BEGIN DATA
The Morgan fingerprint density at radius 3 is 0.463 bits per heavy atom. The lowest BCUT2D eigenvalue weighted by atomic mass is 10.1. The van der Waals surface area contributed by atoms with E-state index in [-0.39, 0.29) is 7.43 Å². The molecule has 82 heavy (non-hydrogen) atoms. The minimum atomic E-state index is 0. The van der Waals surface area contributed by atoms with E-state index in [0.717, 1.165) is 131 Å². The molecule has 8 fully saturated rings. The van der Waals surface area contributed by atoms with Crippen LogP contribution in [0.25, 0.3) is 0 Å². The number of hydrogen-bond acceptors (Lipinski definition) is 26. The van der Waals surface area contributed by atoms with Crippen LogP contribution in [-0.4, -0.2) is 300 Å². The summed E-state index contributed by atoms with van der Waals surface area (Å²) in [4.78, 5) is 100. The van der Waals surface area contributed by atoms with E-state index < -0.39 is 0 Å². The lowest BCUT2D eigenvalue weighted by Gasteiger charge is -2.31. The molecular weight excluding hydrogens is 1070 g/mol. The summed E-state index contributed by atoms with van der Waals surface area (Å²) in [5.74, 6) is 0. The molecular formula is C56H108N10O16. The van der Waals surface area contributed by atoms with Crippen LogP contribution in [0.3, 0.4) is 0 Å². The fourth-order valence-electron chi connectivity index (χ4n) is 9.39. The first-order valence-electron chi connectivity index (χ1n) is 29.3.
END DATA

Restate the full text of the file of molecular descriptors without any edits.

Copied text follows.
The Morgan fingerprint density at radius 3 is 0.463 bits per heavy atom. The lowest BCUT2D eigenvalue weighted by atomic mass is 10.1. The van der Waals surface area contributed by atoms with E-state index in [-0.39, 0.29) is 7.43 Å². The molecule has 82 heavy (non-hydrogen) atoms. The minimum atomic E-state index is 0. The van der Waals surface area contributed by atoms with E-state index in [0.717, 1.165) is 131 Å². The molecule has 8 fully saturated rings. The van der Waals surface area contributed by atoms with Crippen LogP contribution in [0.25, 0.3) is 0 Å². The number of hydrogen-bond acceptors (Lipinski definition) is 26. The van der Waals surface area contributed by atoms with Crippen LogP contribution in [-0.4, -0.2) is 300 Å². The summed E-state index contributed by atoms with van der Waals surface area (Å²) in [4.78, 5) is 100. The van der Waals surface area contributed by atoms with E-state index < -0.39 is 0 Å². The lowest BCUT2D eigenvalue weighted by Gasteiger charge is -2.31. The molecular weight excluding hydrogens is 1070 g/mol. The summed E-state index contributed by atoms with van der Waals surface area (Å²) in [5.74, 6) is 0. The molecular formula is C56H108N10O16. The van der Waals surface area contributed by atoms with Crippen LogP contribution in [0.3, 0.4) is 0 Å². The fourth-order valence-electron chi connectivity index (χ4n) is 9.39. The first-order valence-electron chi connectivity index (χ1n) is 29.3.